April 2: William Barberie Howell (1927)

Today, a modern glass office building in lower Manhattan houses the U.S. Court of International Trade. This court has its origins in 1890 legislation passed by Congress establishing the Board of General Appraisers. The board had nine members appointed by the president and was empowered to review decisions of U.S. Customs officials regarding the amount of duties to be paid on importations. William Barberie Howell was appointed to this board in 1899 by President William McKinley. Howell continued to serve on the board and its successor, the U.S. Customs Court, until he became the Chief Judge in 1926.

Judge Howell was a native of Freehold, New Jersey. His grandfather had been mayor of Trenton and his father was the cashier of a bank. As a young man, Howell went to Washington, D.C. to take business courses. During his employment at the Treasury Department, he attended the Columbian Law School (now George Washington University Law School) and graduated before being admitted to the bar. During his time at Treasury, Howell worked with matters relating to customs. This thoroughly equipped him to become Assistant Secretary of the Treasury in charge of customs. Howell became associated with Epiphany soon after his arrival in Washington. His confirmation, marriage and the baptisms of his two sons appear in Epiphany’s parish register.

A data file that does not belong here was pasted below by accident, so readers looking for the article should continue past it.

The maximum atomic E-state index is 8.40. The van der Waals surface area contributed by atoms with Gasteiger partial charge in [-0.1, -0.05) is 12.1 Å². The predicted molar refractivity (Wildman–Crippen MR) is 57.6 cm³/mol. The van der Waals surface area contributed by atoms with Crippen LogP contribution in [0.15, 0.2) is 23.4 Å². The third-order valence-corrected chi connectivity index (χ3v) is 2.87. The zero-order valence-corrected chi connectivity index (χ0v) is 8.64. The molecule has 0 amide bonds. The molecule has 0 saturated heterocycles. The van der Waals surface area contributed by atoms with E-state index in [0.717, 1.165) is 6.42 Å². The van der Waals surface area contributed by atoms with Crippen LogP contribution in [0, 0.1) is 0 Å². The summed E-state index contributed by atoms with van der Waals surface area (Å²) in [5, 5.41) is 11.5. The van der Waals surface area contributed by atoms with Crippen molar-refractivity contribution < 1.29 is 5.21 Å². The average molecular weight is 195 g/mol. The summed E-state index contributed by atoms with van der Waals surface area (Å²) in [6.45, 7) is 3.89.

< Previous     Next >

No comments yet

Add comment